Conclusions: These findings highlight the efficacy of the APEX-based genotyping approach in the molecular assessment of Usher patients, suggesting the presence of alleles not yet identified and/or the involvement of additional putative genes that may account for the pathogenesis of Usher syndrome.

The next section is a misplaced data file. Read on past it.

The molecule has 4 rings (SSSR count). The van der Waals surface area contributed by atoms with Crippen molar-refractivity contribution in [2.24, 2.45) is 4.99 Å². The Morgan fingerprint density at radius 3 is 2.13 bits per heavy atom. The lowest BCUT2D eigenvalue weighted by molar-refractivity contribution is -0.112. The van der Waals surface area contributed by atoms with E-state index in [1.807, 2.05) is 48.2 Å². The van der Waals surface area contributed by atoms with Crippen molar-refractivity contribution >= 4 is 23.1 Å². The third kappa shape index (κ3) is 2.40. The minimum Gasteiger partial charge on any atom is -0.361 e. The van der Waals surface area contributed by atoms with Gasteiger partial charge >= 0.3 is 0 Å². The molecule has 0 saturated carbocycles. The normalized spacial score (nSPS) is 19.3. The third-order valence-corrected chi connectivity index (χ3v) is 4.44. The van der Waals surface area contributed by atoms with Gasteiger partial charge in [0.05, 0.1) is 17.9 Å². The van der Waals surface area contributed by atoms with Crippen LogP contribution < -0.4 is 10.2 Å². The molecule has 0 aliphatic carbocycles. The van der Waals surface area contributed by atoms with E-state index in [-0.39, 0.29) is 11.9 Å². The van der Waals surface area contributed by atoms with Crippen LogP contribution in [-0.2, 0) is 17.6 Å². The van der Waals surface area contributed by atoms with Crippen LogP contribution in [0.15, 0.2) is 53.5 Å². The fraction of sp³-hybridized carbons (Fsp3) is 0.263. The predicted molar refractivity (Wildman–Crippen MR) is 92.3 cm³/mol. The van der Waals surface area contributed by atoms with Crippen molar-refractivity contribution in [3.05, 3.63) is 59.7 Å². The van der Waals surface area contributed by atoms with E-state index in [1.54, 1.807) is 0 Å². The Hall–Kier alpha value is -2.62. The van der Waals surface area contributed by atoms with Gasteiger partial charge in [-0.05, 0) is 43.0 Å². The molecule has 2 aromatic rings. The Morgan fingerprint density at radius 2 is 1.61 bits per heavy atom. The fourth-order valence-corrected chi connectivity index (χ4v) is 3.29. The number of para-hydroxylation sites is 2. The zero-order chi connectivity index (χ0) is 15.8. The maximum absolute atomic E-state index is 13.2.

Usher syndrome represents a group of recessively inherited disorders characterized by deafness and vision loss and, sometimes, by vestibular areflexia. Usher syndrome is traditionally subdivided into three clinical subclasses (type 1, type 2, and type 3). The subtypes are differentiated by the severity and progression of hearing loss and by the presence or absence of vestibular symptoms, with visual impairment resulting from retinitis pigmentosa (RP)  being common to all three subtypes. Usher syndrome shows significant genetic and clinical heterogeneity, and at least 12 distinct loci and 9 genes have been identiﬁed. Although still used in clinical settings, the above mentioned Usher syndrome classification has been challenged by the recent description of many atypical clinical types. Usher syndrome type 1 patients are characterized by the presence of congenital, profound deafness, vestibular dysfunction, and prepubertal onset of progressive RP [2,3]. Usher syndrome type 1 is the most severe form of Usher syndrome. This form accounts for 30%–40% of Usher syndrome cases [3-5]. To date, seven genetic loci for Usher syndrome type 1 (USH1B–H) have been mapped to chromosomes 11q13.5, 11p15.1, 10q22.1, 21q21, 10q21-q22, 17q24-q25, and15q22-q23. Five of the corresponding genes have been identified: 1) the actin-based motor protein myosin VIIa (MYO7A, USH1B) [6,7], the most common Usher syndrome type 1 genetic subtype, which accounts for 30%–50% of Usher syndrome type 1 cases in the UK and the USA [8,9]; 2) two cadherin-related proteins, namely otocadherin or cadherin 23 (CDH23, USH1D) [10,11], and protocadherin 15 (PCDH15, USH1F) [12,13], respectively, representing the second and third most frequent causes of Usher syndrome type 1, and accounting for 10%–35% (CDH23) [3-5] and 11% (PCDH15) of Usher syndrome type 1 cases in both the UK and USA; 3) the last two Usher syndrome type 1 genes, which encode two scaffold proteins, harmonin (USH1C) [1,14] and sans (USH1G) .